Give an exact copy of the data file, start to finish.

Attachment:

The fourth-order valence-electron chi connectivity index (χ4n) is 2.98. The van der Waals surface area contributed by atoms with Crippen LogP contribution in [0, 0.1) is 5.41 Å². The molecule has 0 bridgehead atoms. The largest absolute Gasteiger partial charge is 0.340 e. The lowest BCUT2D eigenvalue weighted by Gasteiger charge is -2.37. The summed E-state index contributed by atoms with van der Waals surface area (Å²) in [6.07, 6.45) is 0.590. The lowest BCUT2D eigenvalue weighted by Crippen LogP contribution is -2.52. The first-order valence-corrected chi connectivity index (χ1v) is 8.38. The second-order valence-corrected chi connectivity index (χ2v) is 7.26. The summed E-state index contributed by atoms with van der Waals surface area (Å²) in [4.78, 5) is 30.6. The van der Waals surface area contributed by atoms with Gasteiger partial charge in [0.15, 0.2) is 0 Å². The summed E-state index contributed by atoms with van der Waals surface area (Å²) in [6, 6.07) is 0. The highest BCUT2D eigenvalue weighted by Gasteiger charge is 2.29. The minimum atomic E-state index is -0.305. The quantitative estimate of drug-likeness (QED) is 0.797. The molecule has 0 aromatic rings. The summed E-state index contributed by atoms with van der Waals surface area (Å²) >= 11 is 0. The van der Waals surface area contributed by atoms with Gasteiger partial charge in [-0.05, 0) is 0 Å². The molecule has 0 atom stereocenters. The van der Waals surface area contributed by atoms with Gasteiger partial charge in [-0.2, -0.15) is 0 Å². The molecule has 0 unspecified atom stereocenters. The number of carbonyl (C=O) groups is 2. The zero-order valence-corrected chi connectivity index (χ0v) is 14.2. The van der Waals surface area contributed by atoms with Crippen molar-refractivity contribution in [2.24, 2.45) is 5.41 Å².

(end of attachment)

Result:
The fourth-order valence-electron chi connectivity index (χ4n) is 2.98. The van der Waals surface area contributed by atoms with Crippen LogP contribution in [0, 0.1) is 5.41 Å². The molecule has 0 bridgehead atoms. The largest absolute Gasteiger partial charge is 0.340 e. The lowest BCUT2D eigenvalue weighted by Gasteiger charge is -2.37. The summed E-state index contributed by atoms with van der Waals surface area (Å²) in [6.07, 6.45) is 0.590. The lowest BCUT2D eigenvalue weighted by Crippen LogP contribution is -2.52. The first-order valence-corrected chi connectivity index (χ1v) is 8.38. The second-order valence-corrected chi connectivity index (χ2v) is 7.26. The summed E-state index contributed by atoms with van der Waals surface area (Å²) in [4.78, 5) is 30.6. The van der Waals surface area contributed by atoms with Gasteiger partial charge in [0.15, 0.2) is 0 Å². The summed E-state index contributed by atoms with van der Waals surface area (Å²) in [6, 6.07) is 0. The highest BCUT2D eigenvalue weighted by Gasteiger charge is 2.29. The minimum atomic E-state index is -0.305. The quantitative estimate of drug-likeness (QED) is 0.797. The molecule has 0 aromatic rings. The summed E-state index contributed by atoms with van der Waals surface area (Å²) >= 11 is 0. The van der Waals surface area contributed by atoms with Gasteiger partial charge in [-0.05, 0) is 0 Å². The molecule has 0 atom stereocenters. The van der Waals surface area contributed by atoms with Gasteiger partial charge in [-0.2, -0.15) is 0 Å². The molecule has 0 unspecified atom stereocenters. The number of carbonyl (C=O) groups is 2. The zero-order valence-corrected chi connectivity index (χ0v) is 14.2. The van der Waals surface area contributed by atoms with Crippen molar-refractivity contribution in [2.24, 2.45) is 5.41 Å².